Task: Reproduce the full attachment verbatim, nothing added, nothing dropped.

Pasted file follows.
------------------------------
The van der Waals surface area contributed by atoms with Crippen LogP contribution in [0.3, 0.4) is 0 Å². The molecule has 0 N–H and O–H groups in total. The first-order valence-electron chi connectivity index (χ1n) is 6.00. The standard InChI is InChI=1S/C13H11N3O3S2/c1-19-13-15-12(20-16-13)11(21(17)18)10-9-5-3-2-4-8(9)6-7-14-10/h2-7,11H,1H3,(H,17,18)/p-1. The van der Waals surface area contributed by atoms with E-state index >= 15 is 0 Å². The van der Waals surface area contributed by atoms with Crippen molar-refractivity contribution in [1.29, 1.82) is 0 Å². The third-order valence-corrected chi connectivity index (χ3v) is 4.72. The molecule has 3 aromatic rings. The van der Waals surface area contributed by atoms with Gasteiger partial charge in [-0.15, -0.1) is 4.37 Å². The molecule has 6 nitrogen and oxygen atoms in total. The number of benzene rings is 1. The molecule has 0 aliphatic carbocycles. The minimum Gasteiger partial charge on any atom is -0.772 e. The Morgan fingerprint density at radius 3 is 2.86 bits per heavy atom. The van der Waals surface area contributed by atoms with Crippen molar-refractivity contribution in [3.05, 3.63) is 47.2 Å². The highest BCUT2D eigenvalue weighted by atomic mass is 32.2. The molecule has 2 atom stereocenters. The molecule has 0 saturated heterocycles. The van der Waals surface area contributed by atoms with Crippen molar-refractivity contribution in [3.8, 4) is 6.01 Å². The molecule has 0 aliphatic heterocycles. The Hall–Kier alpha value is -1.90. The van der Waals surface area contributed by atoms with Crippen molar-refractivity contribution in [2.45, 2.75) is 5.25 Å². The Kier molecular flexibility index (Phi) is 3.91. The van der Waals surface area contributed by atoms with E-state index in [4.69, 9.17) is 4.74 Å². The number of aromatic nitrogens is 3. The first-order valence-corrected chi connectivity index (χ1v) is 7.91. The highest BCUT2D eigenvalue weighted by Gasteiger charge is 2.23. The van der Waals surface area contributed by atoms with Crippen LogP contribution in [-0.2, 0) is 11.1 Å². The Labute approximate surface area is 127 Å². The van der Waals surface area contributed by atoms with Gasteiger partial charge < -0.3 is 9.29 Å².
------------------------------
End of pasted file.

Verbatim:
The van der Waals surface area contributed by atoms with Crippen LogP contribution in [0.3, 0.4) is 0 Å². The molecule has 0 N–H and O–H groups in total. The first-order valence-electron chi connectivity index (χ1n) is 6.00. The standard InChI is InChI=1S/C13H11N3O3S2/c1-19-13-15-12(20-16-13)11(21(17)18)10-9-5-3-2-4-8(9)6-7-14-10/h2-7,11H,1H3,(H,17,18)/p-1. The van der Waals surface area contributed by atoms with E-state index >= 15 is 0 Å². The van der Waals surface area contributed by atoms with Crippen molar-refractivity contribution in [1.29, 1.82) is 0 Å². The third-order valence-corrected chi connectivity index (χ3v) is 4.72. The molecule has 3 aromatic rings. The van der Waals surface area contributed by atoms with Gasteiger partial charge in [-0.15, -0.1) is 4.37 Å². The molecule has 6 nitrogen and oxygen atoms in total. The number of benzene rings is 1. The molecule has 0 aliphatic carbocycles. The minimum Gasteiger partial charge on any atom is -0.772 e. The Morgan fingerprint density at radius 3 is 2.86 bits per heavy atom. The van der Waals surface area contributed by atoms with Crippen molar-refractivity contribution in [3.05, 3.63) is 47.2 Å². The highest BCUT2D eigenvalue weighted by atomic mass is 32.2. The molecule has 2 atom stereocenters. The molecule has 0 saturated heterocycles. The van der Waals surface area contributed by atoms with Crippen molar-refractivity contribution in [3.8, 4) is 6.01 Å². The molecule has 0 aliphatic heterocycles. The Hall–Kier alpha value is -1.90. The van der Waals surface area contributed by atoms with Crippen molar-refractivity contribution in [2.45, 2.75) is 5.25 Å². The Kier molecular flexibility index (Phi) is 3.91. The van der Waals surface area contributed by atoms with E-state index in [4.69, 9.17) is 4.74 Å². The number of aromatic nitrogens is 3. The first-order valence-corrected chi connectivity index (χ1v) is 7.91. The highest BCUT2D eigenvalue weighted by Gasteiger charge is 2.23. The van der Waals surface area contributed by atoms with Crippen LogP contribution in [-0.2, 0) is 11.1 Å². The Labute approximate surface area is 127 Å². The van der Waals surface area contributed by atoms with Gasteiger partial charge < -0.3 is 9.29 Å².